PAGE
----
When we think newsstand, we conjure up the image of a dingy, cramped place where the closest thing to a scenic view is the girlie magazines stacked by the cash register. Not so the newspapers and periodicals sections at Borders. They're included in the big, bright Fort Lauderdale bookstore perched on the banks of the New River, with six sections devoted to every conceivable magazine and all the usual suspects in newspapers. When you're done with the local rags, grab a copy of the Denver Post, Corriere della Sera, the London Times, or Le Monde. Then thumb through several hundred periodicals you never knew existed. A section labeled "Culture & Society" features magazines ranging from The Advocate to MAD and provides an enlightening glimpse into how Borders defines American culture. When you've selected your reading material, claim a table in the adjacent café for a latte and croissant, or better yet, take it outside to one of the umbrella-topped tables on the shaded deck, where you can check out the yachting parade while cursing at the day's news.
Other people's misfortune is your felicity at National Pawn & Jewelry. And judging by the inventory at this vast warehouse of all things pawned, a lot of people are in need of quick cash around here. On a recent visit, this shop had everything from chop saws to scuba tanks, bicycles to go-karts, vacuum cleaners to fax machines. It had dozens of guitars, hundreds of cameras, scores of stereos, and a jewelry section bigger than most gem stores. We even found a couple thousand CDs from which to choose, priced at $5.95 each or $4.95 if you buy ten or more. (We can't imagine who was desperate enough to pawn his Kiss collection.) Last time we stopped in, we were impressed to see a vintage Harley-Davidson for sale. Perhaps the previous owner needed bail money. Who knows? Who cares? It's all here, the store guarantees what it sells, and the prices are pretty good.

Busy Sunrise Boulevard might seem an unlikely place to find Serenity, but that's part of the charm of this cozy day spa. Open in the evenings, the spa makes it easy to find time for a little peace. It even issues an order for bliss: "No cell phones," declares a sign at the door. The walls are the color of daffodils; the scent of Aveda oils wafts through the air. Sink into a comfy chair tucked into a cubby space while the affable, black-clad staff pampers your feet. Try not to think about your to-do list, because too soon your perfected feet will be back in action. This moment will be a memory. In fact maybe Serenity should put up another sign: "Relax. No Multitasking."
Ever wander into the pet aisle of your local grocer and want to eat the treats? Well, you might get the urge to do so at Bone Appétit, which smells like cookies rather than decomposing pig ears. Mouthwatering, home-baked goodies for dogs fill silver trays in a glass display case; kitty-cat treats boast real salmon and come in flavors such as seafood gumbo. You also might find yourself wanting to sleep atop the pet chaises, sofas, and daybeds for sale. Upholstered in your choice of various fine materials, they cost as much as $465. That's right -- more than what many of us pay for human furniture. And the Bark & Bath shampoos and conditioners are comparable to human salon products in content, not to mention price. More-practical owners can check out the cute neckerchiefs and eye-catching toys, as well as gifts that really are for people. Why should pets have all the fun?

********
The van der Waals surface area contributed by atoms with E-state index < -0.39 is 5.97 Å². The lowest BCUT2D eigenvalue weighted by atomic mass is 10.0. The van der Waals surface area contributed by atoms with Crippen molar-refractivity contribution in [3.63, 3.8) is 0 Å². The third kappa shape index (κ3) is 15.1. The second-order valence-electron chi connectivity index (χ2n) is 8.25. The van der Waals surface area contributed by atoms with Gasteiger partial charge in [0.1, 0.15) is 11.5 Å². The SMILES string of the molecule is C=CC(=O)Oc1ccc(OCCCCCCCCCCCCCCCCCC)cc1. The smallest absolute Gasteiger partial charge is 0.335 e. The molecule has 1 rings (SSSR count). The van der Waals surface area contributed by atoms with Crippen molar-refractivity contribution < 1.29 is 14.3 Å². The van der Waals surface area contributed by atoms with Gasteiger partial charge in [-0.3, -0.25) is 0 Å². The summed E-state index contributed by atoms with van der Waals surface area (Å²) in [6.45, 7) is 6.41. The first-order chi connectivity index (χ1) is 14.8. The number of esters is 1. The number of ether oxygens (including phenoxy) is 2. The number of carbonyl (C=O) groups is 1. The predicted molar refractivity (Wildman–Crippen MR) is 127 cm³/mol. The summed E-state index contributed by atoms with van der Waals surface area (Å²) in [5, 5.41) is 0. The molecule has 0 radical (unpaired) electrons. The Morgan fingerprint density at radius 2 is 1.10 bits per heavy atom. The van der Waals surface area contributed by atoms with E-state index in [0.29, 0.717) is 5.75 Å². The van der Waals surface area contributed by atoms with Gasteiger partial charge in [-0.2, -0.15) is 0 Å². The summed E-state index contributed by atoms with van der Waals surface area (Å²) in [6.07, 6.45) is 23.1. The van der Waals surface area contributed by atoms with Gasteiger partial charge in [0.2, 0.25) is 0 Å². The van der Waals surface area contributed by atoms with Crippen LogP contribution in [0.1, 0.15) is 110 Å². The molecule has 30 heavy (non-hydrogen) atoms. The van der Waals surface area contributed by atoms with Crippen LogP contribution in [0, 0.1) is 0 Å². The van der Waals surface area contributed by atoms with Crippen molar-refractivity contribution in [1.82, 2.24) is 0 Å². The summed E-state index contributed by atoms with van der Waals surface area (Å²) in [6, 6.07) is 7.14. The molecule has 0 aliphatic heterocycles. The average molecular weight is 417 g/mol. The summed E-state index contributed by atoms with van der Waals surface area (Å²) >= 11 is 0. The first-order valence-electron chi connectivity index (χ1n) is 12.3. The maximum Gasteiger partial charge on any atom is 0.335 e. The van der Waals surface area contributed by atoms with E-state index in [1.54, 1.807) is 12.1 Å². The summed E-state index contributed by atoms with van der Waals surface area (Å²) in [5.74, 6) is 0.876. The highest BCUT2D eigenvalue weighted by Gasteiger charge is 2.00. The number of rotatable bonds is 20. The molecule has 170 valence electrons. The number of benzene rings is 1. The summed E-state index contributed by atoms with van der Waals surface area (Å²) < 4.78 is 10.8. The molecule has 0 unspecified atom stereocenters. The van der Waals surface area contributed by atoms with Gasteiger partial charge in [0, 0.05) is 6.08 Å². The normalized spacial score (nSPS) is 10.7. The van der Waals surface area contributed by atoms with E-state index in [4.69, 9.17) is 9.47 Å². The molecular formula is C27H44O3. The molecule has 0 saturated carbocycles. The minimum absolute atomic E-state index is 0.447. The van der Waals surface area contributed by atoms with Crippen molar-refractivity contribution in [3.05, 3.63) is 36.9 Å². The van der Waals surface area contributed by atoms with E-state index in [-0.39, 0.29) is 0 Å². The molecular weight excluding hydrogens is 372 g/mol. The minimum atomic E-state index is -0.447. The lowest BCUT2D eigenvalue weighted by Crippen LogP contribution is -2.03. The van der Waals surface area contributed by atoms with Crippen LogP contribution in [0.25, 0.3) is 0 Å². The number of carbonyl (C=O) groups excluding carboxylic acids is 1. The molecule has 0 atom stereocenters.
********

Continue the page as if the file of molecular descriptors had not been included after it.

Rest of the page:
Ever walk into a pet peddler, wander into the back room, and feel you've entered the cantina scene from the original Star Wars movie? That's what you'll get at this joint -- enough bizarre fauna to transform a Kitty Litter run into a scintillating journey. Take the red tegu, a two-foot-long rusty-red lizardish creature; its limbs are in constant swimming motion (alas, he's kept in sand), and his whipping tongue is as busy as a politico's jaw on the campaign trail. At nearly $300 you'd have to be a tegu fanatic to take him home, but he's an alluring inmate to visit. Not far from Mr. Tegu is an albino Pac-Man, a froggish soul best compared to a raw omelet with eyes. The Chinese water dragons are fluorescent green and proudly show off their footlong tails. More conventional animal companions -- kitties, puppies, and cockatiels -- are situated near the store's entrance and, craftily, in the front picture window. Owners Robert and Patricia Kesselman keep enough pet food, cages, aquariums, and supplies on hand for whatever, or whomever, you adopt.